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Showing posts from June, 2012

Ernest Hemingway Waits for Mary and Does Some Reading - Cuba 1945

Mary's first obligation on arriving in the US was to go to Chicago to see her elderly parents, and explain she was leaving Noel Monks so she could marry Ernest Hemingway. Ernest listened to Mary explain all of this over the telephone and then told her he couldn't possibly wait another two weeks before he saw her.
"I'm sorry, sugar, but I have to go and see the Elderlies, and explain. I really do.”
“ Sure, sure. Of course you do,” replied Ernest. “ Look I'll spend the time getting properly shipshape and Bristol fashion. All the folks here are looking forward to meeting you, and I've described you to them and they think you're real swell. And I've cut back on the drinking, not a drop until lunchtime, and only a small Tom Collins before lunch, and then only a half bottle of wine with lunch. And I do feel better, and the head is clearing real swell. Honey, please come home.”
“ I will. Just a couple of weeks. I have to see the Elderlies, and put their minds at rest abou…

Ernest Hemingway Heads Home To Cuba, 1945

Early in 1945, after hearing that his son Jack was safe in a German POW camp, Hemingway went “shopping for transport” and found space for himself aboard a Super Fortress that was leaving on the 6th March from Orly. On the morning of his departure, at around 3am, he left a scribbled note for Mary:
My Dearest Pickle:
I will love you always. I am going to get our new life together started. Every minute that we are apart I shall be truly faithful. In my heart, in my heat, and in my body.
Your Loving Husband
Mountain
The aircraft stopped over in London for refuelling, and Hemingway made his way to the Dorchester to look in on Martha – she hadn't yet moved into her new home - who was in bed with flu, and as miserable as sin about her relationship with Gavin. Hemingway didn't linger, just told her to get her hair cut, and to quit smoking. Martha yelled at him to get the hell out, and threw a vase of flowers at his departing back. On the landing outside he kissed a very unsuspecting …

Ernest Hemingway and Mary Drop in on Shakespeare & Co, Paris 1944

After breakfast, Hemingway and Mary headed toward the Luxembourg Gardens where they enjoyed listened to a French military band play a selection from Carmen. Then, after a coffee in the small café under the plain trees, they headed for the rue de Fleurus, which connects with the rue Guynemer that borders the western side of the gardens. Half way up the rue de Fleurus, on the left hand side, is number 27, and here Ernest and Mary stopped and rang the bell of Gertrude Stein's apartment. There was no answer. They tried again. Still no answer. After a while an elderly lady came out of a small dress shop opposite and told them that Miss Stein and Miss Toklas, having endured the hard years of German occupation, had, on a whim so to speak, taken a small house in the country, but where she did not know.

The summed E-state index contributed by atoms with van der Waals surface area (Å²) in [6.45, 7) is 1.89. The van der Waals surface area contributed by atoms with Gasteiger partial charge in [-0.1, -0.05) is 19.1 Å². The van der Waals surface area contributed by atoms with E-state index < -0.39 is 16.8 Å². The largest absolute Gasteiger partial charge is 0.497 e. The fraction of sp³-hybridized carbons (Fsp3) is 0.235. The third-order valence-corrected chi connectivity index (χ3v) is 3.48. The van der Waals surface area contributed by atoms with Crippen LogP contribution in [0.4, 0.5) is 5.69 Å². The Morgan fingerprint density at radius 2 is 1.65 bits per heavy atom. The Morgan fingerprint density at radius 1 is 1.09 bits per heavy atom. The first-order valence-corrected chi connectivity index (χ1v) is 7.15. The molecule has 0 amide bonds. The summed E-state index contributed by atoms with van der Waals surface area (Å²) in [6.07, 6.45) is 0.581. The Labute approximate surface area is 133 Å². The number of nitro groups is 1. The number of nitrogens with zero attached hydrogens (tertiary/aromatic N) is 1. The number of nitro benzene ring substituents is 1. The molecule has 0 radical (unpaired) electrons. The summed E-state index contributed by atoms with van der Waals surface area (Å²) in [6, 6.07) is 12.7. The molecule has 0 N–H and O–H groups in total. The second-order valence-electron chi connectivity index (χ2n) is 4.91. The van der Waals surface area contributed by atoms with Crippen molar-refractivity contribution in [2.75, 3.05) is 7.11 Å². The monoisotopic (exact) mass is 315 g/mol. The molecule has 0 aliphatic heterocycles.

“ Perhaps Miss Beach at Shakespeare and Company could help, no?”
Ernest and Mary made their way back across the Luxembourg Gardens, past the gallery, and, after two left turns and a right…

Ernest Hemingway Saves Mary's Life - March and July, 1946

Ernest Hemingway's head is swirling, but he can't make out if he's asleep and dreaming, or awake and in a world he can't recognise, or has forgotten.
Then suddenly he's back in Nancy, two years earlier, in October1944 - a place and time that haunts him everyday - and he's trying to kill Colonel Park, and people are dragging him off and holding him and stopping him from tearing the Inspector General's throat out; and it needs tearing out because he has to be stopped from saying these things about him, stopped from questioning Hemingway's patriotism. Stopped! Stopped! Stopped!
Oh good, there's Mary. No, no, it's not, looks like her though, but obviously isn't her because she's walked straight past, didn't even look at me. It must have been her, I know Mary when I see her, don't I? I'll go after her, surprise her.
But Mary seems to have gone. No, there she is, over there, just going round that corner. Hemingway chases after her.
The…

Ernest Hemingway gets the Bronze Star and Some Bad News - Cuba 1947

Throughout 1947 Hemingway was in a bad way both mentally and physically. Look at photographs of the man from this time and there is a far away, dreamy look in his eyes. But the novelist and Mary pretty much had the Finca to themselves in the early part of that year and were looking forward to Ernest's two youngest sons arriving. But on a visit to their mother both Patrick and Gregory were involved in a car crash. Although Gregory recovered quickly Patrick began to complain of headaches. Soon after the boys arrived in Cuba Mary was called away to Chicago where her father had been taken seriously ill with prostate cancer.

On the morning of the 14th of April Patrick was feverish and delirious, and by the evening had turned violent. Ernest quickly turned the Finca into a hospital and his staff into a team of nurses with each of them taking turns to watch over Patrick, with Hemingway himself taking the midnight watch. On the 16th Pauline arrived and took control of the Finca, and her …